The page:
DoppelPaymer Ransomware Strikes Torrance, CA Stealing 200GB of Data

doppelpaymer ransomware steal data

How bad is the DoppelPaymer Ransomware Attack?

The City of Torrance, California, reportedly has suffered a cyber attack by DoppelPaymer. DoppelPaymer is a ransomware threat but the cybercriminals claim they have also stolen 200GB of data. The attackers have already published some of the files on the site DoppelPaymer operators use to leak stolen data. The attackers reportedly demand nearly $700 thousand in bitcoin to remove the uploaded files, not leak more data and provide the decryptor. The City of Torrance has not yet confirmed the attack.


This Week in Malware Ep6: DopplePaymer Ransomware #thisweekinmalware

Previous Incident

This is not the first time cybercriminals target the Los Angeles suburb. Hackers carried out a cyber attack on March 1. Back then, unknown perpetrators managed to compromise email accounts and servers on computer systems at the City of Torrance. There was no further fallout at the time. Currently, there is no indication that the two incidents are related.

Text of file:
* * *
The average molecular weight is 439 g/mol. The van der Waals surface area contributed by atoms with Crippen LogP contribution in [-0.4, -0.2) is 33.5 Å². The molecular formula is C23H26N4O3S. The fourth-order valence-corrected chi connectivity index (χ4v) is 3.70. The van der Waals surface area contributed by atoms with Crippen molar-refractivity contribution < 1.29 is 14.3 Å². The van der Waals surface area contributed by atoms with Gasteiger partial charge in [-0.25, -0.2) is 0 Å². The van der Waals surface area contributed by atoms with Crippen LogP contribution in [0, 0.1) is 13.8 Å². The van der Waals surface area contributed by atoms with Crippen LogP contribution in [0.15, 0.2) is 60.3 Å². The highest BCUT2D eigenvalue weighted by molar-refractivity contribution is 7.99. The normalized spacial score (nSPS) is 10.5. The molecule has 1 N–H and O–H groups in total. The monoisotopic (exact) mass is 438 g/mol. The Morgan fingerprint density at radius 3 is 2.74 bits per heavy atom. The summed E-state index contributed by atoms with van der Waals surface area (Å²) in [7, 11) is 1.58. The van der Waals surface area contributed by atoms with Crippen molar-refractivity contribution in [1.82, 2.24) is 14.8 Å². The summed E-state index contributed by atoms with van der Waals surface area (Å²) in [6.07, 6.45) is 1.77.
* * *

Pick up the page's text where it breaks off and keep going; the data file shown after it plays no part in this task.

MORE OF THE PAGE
Stolen Data Extortion

The criminals operating Maze ransomware started the trend to steal and threaten to publish data from ransomware victims back in December of 2019. Since then others, including DoppelPaymer, have followed suit and created their own sites. The hackers use the sites to publish files stolen before encryption in their ransomware attacks. DoppelPaymer’s site is called Doppel Leaks. It already lists some of the previous victims and contains stolen data from those breaches.

Now there is a new page titled "City of Torrance, CA." It lists a lot of files supposedly coming from the Torrance attack. If the criminals are to be believed, there is more they could leak. They have followed through with their threats in previous cases. In November 2019, the criminals running DopplePaymer hit Mexico’s state-owned petroleum company Pemex. The criminals demanded $4.9 million. Dopple Leaks still contains data from Pemex. However, there is no way to truly quantify the damages those leaks may have caused.